What Not to Say When Someone is in Pain
- Where’s your faith? – Whether or not someone is afflicted with pain or suffering is not an accurate measurement of their faith or lack of faith. Jesus healed many who did not declare their faith.
- Praise God for your suffering - It may sound biblical, but it isn’t. Let us never rise up with judgments or spiritualise suffering. Keep Romans 5:3 in perspective. It says that we should “Rejoice in the trials you are facing...” That’s in the trials, not for the trials. We are encouraged to celebrate the opportunity for growth, find a blessing despite our circumstances but not celebrate the pain or suffering.
- Feel privileged as you are chosen - Some people want us to see adversity like a set of hurdles to be jumped over on the way to the Super Christian’s winners circle. Trouble is, we may find ourselves wishing that God thought much less of us, if only we could have our pre-pain life back – i.e. if God loved my child less, then they would still be with me. We have all heard the phrase ‘God will not give you more than you can bear’, but this is regarding temptation and us falling into sin; not pain.
- It is God’s will - Never once did Jesus pronounce that it was His Father’s will that people suffered, in fact Jesus spent his entire ministry fighting disease, pain, poverty and injustice. We have no right to stand in front of someone who is in pain and pronounce that their pain is the will of God.
- Listen up, God’s speaking to you - Pain, sickness and suffering happen to all people; it does not discriminate. Pain and hurts are stark reminders that our planet is ‘upside down’ and needs resuscitation. Pain is a reminder of our fragility as humans, a reminder that we need intervention and saving. Pain is not necessarily God speaking to us. Though God doesn't cause pain, he is always seeking opportunities to draw us closer to his heartbeat and when we are in pain sometimes our ears are a little bit more open. C. S. Lewis wrote in his book “Mere Christianity” that “God whispers to us in our pleasures, speaks in our conscience, but shouts in our pains. It is His megaphone to rouse a deaf world.”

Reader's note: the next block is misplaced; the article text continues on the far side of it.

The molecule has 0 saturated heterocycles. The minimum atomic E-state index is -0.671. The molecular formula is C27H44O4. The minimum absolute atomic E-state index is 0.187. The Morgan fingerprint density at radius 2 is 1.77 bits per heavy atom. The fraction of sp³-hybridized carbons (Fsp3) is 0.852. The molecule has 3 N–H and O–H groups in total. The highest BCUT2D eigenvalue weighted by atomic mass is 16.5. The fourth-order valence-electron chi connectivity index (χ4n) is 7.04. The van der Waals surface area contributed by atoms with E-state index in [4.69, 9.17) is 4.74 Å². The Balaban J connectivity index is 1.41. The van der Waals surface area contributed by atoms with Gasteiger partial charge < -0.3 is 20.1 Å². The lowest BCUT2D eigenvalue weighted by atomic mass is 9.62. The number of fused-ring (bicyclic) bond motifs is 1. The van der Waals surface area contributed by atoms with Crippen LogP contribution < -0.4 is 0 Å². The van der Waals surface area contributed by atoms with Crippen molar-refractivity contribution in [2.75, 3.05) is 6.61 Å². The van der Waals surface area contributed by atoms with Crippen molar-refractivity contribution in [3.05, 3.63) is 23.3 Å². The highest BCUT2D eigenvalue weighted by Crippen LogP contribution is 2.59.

“The Be Attitudes”1 When People are in Pain
We are not called to be God’s SWAT team when it comes to pain; elite, highly trained operatives without emotion, just there to get the job done. We are called to be fellow sojourners who journey alongside those who are suffering, using all our senses and spiritual discernment to carry out such a holy act of ministry.
- Be prepared - We need to prepare ourselves spiritually. When we are spiritually full, we have something to give. We can also go prepared to share a short encouraging story, song, quote or verse that has meant something to us. We need to share it in a relational way such as why it means something to us personally. Let us not get caught just sharing cheery verses about brooks running over and mountains clapping their hands; to be an encourager is to be real. We should aim to be a comfort but not suffocate others with fake cheeriness.
- Be 100% present for the person - We don’t want to get caught up pouring out our own woes even if the person in pain asks ‘how are you?’ We also need to remember that we don’t know how they feel because we are not them and are not living their situation.
- Be silent. Be still - Sit and listen. When we listen without judging, it allows people to feel safe enough to share. Most people know we can’t fix their problem; they just need someone they can trust with their deep thoughts. We have two ears and one mouth, they should be used in that ratio. Silence is OK. “Sometimes there are no words, I’m not going to try and put words to this. I’m going to just sit with you in the grief and weep with you.” – Steven Curtis Chapman, Christian singer and songwriter, interviewed on Larry King Live after losing his daughter in a terrible accident.
- Be human - Authentic spirituality is being able to be real and admit that sometimes we don’t have all the answers and we have doubts and fears too.
- Be all ears, ask about what to pray for - Instead of guessing what the person in pain wants, ask them how they’d like us to pray for them.
- Be Practical - Don’t just offer “If you need anything, give me a call.” People in pain don’t always know what they need or want and they probably don’t have the energy to chop a salad let alone initiate a phone call. Instead, find something that needs doing or that will bless them and do it. Mow the lawn, pick the kids up from school, wash the dirty dishes in the sink, vacuum their house or wash their car. Can you cut hair? Massage their feet? Pick up some groceries? Actions can say what words cannot and sometimes are more powerful. “Heaven [is] Mission Central. God is not sitting back while the centuries tick by, merely listening to angel choirs. Instead He is focused on dispatching miracle-missions on earth. Sometimes He sends angels. But for face-to-face work in the physical realm, God looks for people who will say yes. - Bruce. Wilkinson, “You Were Born for This”
Based on Katie Maxwell’s book “Bedside Manners, a Practical Guide to Visiting the Ill.”